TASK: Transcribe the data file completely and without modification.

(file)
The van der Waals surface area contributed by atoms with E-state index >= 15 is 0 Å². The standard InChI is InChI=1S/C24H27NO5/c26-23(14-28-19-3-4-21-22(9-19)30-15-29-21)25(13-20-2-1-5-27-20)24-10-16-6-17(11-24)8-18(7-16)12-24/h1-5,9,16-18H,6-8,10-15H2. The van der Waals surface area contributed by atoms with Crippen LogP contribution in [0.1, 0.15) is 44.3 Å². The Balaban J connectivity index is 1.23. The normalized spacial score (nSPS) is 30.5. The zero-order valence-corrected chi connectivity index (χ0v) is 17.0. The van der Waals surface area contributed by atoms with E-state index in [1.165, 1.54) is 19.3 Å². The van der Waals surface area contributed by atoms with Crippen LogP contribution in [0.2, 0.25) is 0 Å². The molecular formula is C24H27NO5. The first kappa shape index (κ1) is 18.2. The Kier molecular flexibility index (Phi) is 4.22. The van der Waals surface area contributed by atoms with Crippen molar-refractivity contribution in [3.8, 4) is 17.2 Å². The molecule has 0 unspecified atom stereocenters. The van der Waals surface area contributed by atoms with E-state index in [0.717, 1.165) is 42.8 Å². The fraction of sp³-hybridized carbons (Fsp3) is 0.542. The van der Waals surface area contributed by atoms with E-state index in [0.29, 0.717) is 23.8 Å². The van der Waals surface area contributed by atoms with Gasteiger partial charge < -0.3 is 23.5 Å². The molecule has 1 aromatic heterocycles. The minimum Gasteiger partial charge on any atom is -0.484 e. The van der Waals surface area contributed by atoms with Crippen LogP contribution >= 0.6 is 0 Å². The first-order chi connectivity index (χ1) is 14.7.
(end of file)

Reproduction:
The van der Waals surface area contributed by atoms with E-state index >= 15 is 0 Å². The standard InChI is InChI=1S/C24H27NO5/c26-23(14-28-19-3-4-21-22(9-19)30-15-29-21)25(13-20-2-1-5-27-20)24-10-16-6-17(11-24)8-18(7-16)12-24/h1-5,9,16-18H,6-8,10-15H2. The van der Waals surface area contributed by atoms with Crippen LogP contribution in [0.1, 0.15) is 44.3 Å². The Balaban J connectivity index is 1.23. The normalized spacial score (nSPS) is 30.5. The zero-order valence-corrected chi connectivity index (χ0v) is 17.0. The van der Waals surface area contributed by atoms with E-state index in [1.165, 1.54) is 19.3 Å². The van der Waals surface area contributed by atoms with Crippen LogP contribution in [0.2, 0.25) is 0 Å². The molecular formula is C24H27NO5. The first kappa shape index (κ1) is 18.2. The Kier molecular flexibility index (Phi) is 4.22. The van der Waals surface area contributed by atoms with Crippen molar-refractivity contribution in [3.8, 4) is 17.2 Å². The molecule has 0 unspecified atom stereocenters. The van der Waals surface area contributed by atoms with E-state index in [0.717, 1.165) is 42.8 Å². The fraction of sp³-hybridized carbons (Fsp3) is 0.542. The van der Waals surface area contributed by atoms with E-state index in [0.29, 0.717) is 23.8 Å². The van der Waals surface area contributed by atoms with Gasteiger partial charge < -0.3 is 23.5 Å². The molecule has 1 aromatic heterocycles. The minimum Gasteiger partial charge on any atom is -0.484 e. The van der Waals surface area contributed by atoms with Crippen LogP contribution >= 0.6 is 0 Å². The first-order chi connectivity index (χ1) is 14.7.